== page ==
The changing face of Canadian basketball

It’s early November, and I’m watching Lakers highlights featuring hometown hero Steve Nash and his SportsCentre Top 10-worthy side-parted hair. But something’s not quite right: Nash languishes on the sidelines, his designer street clothes making him look more like GQ’s Dad of the Year than the starting point guard for one of the NBA’s most storied franchises.

In truth, at this point in his career, this impression may well be accurate. A lot has happened in only a few months—a return to the lineup, a few good games, a 40th birthday, an ominously-titled video series—but not much has changed. Nash continues to battle chronic back problems and bitter Lakers fans, the threat of forced early retirement looming larger with each missed game. Not exactly surprising when you consider that Nash is not just an elder statesman of the league, but the eldest statesman.

In mid-November, I watched Kansas University’s Andrew Wiggins soar to the hoop for a fast break dunk over the windmilling arms of his defender, fellow freshman phenom Jabari Parker. The play proved crucial for Wiggins’ squad, stretching the Jayhawks’ lead to six points and fouling Parker out of the game. Wiggins would finish with a team-high 22 points en route to an early-season win over perennial collegiate powerhouse Duke.

Since that night, Wiggins has gone through the typical ups and downs of a college freshman; a mediocre stretch and the meteoric rise of his teammate Joel Embiid momentarily relegated him to second-best freshman on his own team. However, despite a disappointing early exit from March Madness, Wiggins managed to finish the year strongly enough to once again make him a favourite to go first overall in June’s NBA draft.

Both Wiggins’ and Parker’s otherworldly physical attributes and burgeoning skills put them in the same company as previous wunderkinds, from legendary household names (Kareem, LeBron), to the more ignominious (Lenny Cooke, Sebastian Telfair). However, one thing separates Wiggins from Parker, and from the rest: his Canadian passport.

The debate over whether Wiggins is destined to develop into the second coming of LeBron James or just another Lenny Cooke is somewhat beside the point. Right now, the Thornhill, Ontario native represents something that is just as important. He is, for better or for worse, the anti-Nash. Nash spent four years toiling away at tiny Santa Clara University before being taken seriously as a prospect; Wiggins will turn pro after just one year of college, having been on scouts’ radars since he was a middle school YouTube star. Nash wouldn’t look out of place bagging groceries; Wiggins has trouble just fitting into most cars. Nash is a shooting and passing savant; Wiggins is a defensive ace with the aerial capabilities and wingspan of a small aircraft. The little player that could; the can’t-miss prospect. Mind over matter; jump over everything. Old man; young gun. White; black.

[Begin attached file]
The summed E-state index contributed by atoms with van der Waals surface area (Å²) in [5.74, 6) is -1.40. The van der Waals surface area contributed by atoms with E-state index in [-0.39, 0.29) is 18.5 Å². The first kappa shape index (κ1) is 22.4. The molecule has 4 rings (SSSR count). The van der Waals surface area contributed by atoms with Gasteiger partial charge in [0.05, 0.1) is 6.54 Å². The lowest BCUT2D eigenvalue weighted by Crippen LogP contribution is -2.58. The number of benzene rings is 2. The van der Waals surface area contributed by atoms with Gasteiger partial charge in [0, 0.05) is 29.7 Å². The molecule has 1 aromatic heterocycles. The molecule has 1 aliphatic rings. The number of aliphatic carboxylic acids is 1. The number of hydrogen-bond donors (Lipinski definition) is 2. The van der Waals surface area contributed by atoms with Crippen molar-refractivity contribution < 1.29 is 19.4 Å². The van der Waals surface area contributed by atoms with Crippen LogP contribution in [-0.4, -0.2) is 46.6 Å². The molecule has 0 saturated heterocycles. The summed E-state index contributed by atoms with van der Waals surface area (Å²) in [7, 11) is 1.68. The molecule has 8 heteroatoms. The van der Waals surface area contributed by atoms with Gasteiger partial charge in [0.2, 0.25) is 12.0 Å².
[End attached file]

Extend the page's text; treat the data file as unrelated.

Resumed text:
Never mind all their similarities, that they’re both soft-spoken men from well-off households, that they both have professional athletics in their blood, that both were or will soon be first round picks in ballyhooed drafts. Never mind, too, that their differences are easy to overstate. Disregard that anyone who perseveres for 17 years and picks up two Most Valuable Player awards in one of the most physically grueling professions imaginable, as Nash has, must by necessity be an athletic marvel. Forget that mere track athletes do not become consensus number one high school basketball recruits in America, as Wiggins did, without possessing an arsenal of advanced skills. The Nash-Wiggins dichotomy is set up to gloss over these points and lay the foundation for a plot twist in the Canadian basketball narrative.

Although Wiggins seems poised to assume the mantle of Canadian basketball supremacy being vacated by Nash, he’s far from the only suitor. The teenager with the toothy grin is just the tip of the iceberg, the visible peak of a much larger trend. His ascension to stardom comes on the heels of three straight years in which multiple Canucks have heard their names called on draft night, including last year’s number one overall pick—a first for Canada—Anthony Bennett. More wait in the wings, as well. Canadian college stars Tyler Ennis and Nik Stauskas are expected to shake NBA commissioner Adam Silver’s hand not long after Wiggins does, and Trey Lyles and Jamal Murray are among several high schoolers already drawing rave reviews from scouts.

The Toronto Raptors in general, and Vince Carter’s aerial antics in particular, have deservedly received a great deal of credit for inspiring this new wave of talent. However, it’s hard not to feel as though Nash’s contributions to the game this side of the border are being taken for granted. Someone had to be the first to silence the naysayers, to prove that Canadians could be more than mere novelties, that they could in fact dominate the game invented by one of our own. Nash planted the seed that the Raptors (and, for a brief time, the dearly departed Vancouver Grizzlies) have been watering ever since. Now the fruit is ripening almost faster than it can be picked.

The upshot is that Canada is finally starting to garner a reputation as a basketball hotbed. This is undoubtedly great for fans who hope to see the Canadian men’s squad in the 2016 Rio Olympics and beyond, but it also puts a great deal of pressure on our current crop of players to meet increasingly lofty expectations and shed the underdog label. We used to be comfortable with our basketball identity as a nation of overachieving white guys. Now, rightly or wrongly, we’ll be expected to field a winning team.

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